August 6, 2023It’s not every designer whose website asks prospective customers to call, email or just “stop by our office.” Then again, it’s not every designer whose office is a neighborhood storefront. “People come in off the street every day,” says Damon Liss, whose design firm has been based in Tribeca for 20 years. “We’re part of the community.”
That doesn’t mean Liss wants to hear from everybody all the time. His favorite clients are the ones who give him input (“It’s appreciated, it’s their home”) but then step back. “The more they trust us, the better the result will be,” he says.
A recently renovated loft a few blocks from Liss’s office proves his point. The owners raised their children in what was then a fairly utilitarian space, with fixtures and finishes chosen by an unadventurous developer. Now, with their children grown, they had decided to trade up — not by moving out but by letting Liss redo the loft’s interiors.
Throughout the process, the designer says, “we paid attention to the history of the building,” in part by leaving columns and beams exposed. With the visible history, the openness and the wide range of materials, says Liss, “everything you want in a Tribeca loft is here.”
That is certainly true in the kitchen, which Liss describes as “clean-lined, not too heavy, with multiple interesting materials.” These include the patterned ceramic tile used for the backsplash, the green-gray quartzite of the countertops and the cerused oak hiding the pantry and the fridge, all contrasting with the off-white lacquered cabinets and the snow-white pendants from Lumfardo. The boldest part of the composition is the vertical column piercing the island — and defeating the perfect symmetry that might have made the room feel too pat.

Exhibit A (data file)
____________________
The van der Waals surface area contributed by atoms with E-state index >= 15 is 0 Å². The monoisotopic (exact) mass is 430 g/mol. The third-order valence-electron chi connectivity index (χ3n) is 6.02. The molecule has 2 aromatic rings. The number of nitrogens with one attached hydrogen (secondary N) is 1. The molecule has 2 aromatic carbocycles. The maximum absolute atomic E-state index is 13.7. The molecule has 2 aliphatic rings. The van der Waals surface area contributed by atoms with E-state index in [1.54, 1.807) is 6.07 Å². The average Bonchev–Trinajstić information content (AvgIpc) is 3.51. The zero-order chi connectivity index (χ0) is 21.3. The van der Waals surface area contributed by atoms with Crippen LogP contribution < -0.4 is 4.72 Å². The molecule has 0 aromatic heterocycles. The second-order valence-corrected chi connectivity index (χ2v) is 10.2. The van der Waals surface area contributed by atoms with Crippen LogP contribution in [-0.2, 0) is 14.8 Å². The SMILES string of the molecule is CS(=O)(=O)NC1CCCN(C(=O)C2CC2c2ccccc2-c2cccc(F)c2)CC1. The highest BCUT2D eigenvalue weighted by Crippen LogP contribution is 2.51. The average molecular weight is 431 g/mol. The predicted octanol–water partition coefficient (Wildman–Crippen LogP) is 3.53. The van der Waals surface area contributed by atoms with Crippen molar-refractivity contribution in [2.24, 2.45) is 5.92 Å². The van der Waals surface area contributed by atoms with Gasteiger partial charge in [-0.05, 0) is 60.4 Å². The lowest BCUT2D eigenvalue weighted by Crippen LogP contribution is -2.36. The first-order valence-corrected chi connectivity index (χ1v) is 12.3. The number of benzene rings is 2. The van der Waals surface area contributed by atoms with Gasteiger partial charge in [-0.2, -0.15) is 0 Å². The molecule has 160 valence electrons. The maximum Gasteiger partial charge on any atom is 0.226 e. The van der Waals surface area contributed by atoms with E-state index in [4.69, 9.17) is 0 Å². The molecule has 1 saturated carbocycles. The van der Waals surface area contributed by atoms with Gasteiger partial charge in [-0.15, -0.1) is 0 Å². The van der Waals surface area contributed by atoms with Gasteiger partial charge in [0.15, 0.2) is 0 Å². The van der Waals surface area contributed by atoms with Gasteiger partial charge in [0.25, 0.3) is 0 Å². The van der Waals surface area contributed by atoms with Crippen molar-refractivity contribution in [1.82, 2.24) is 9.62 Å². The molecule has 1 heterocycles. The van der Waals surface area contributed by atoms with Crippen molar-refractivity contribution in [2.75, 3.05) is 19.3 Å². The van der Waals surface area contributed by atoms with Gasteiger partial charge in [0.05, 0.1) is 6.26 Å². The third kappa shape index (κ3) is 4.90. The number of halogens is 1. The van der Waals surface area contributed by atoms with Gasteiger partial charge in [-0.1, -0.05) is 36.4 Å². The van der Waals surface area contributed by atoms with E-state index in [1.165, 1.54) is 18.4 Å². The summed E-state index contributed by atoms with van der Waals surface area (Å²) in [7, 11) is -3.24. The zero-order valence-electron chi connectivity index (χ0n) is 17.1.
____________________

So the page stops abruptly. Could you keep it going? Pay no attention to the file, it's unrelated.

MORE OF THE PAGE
Another space Liss is proud of is the entry hall. Its main feature is a row of cabinets broken only for a niche with seating. “Essentially, it’s a gigantic storeroom with a place to take your shoes off,” he says. The leather straps supporting the back cushion give the bench a handmade look. The wood-framed mirror is by Horne; the conical Italian sconces, again from Lumfardo, were bought on 1stDibs.
The hallway opens onto the heart of the residence. “In a loft we sometimes cut the biggest space in half,” Liss says: one side for watching TV (the family room) and the other side for entertaining (the living room). In this case, the location of the fireplace — practically the only thing that can’t be moved — dictated which side would be which. Leaning toward formality in the living room, Liss surrounded the fireplace with limestone and added a bar of quartzite, metal mesh and lacquered wood. Because the household is very musical, he gave the piano a prominent location.
Not so the TV; Liss made sure you don’t catch even a glimpse of it from the entrance to the loft. “A TV is not a beautiful thing,” says the designer, who camouflaged this one’s scale and hard edges by framing it with shelves lined with books and, close to the ceiling, with favorite objects. (That top shelf is separated by small steel dividers so that “each cubby feels appropriately scaled.”) To the right of the TV, a custom Counterpoint hanging fixture from Blueprint Lighting serves as “an illuminated sculpture,” says Liss. A leather-topped BDDW coffee table and an extra-long sectional sofa anchor the space. A nearby Carl Hansen & Søn Heritage chair is tall enough to function as a room divider.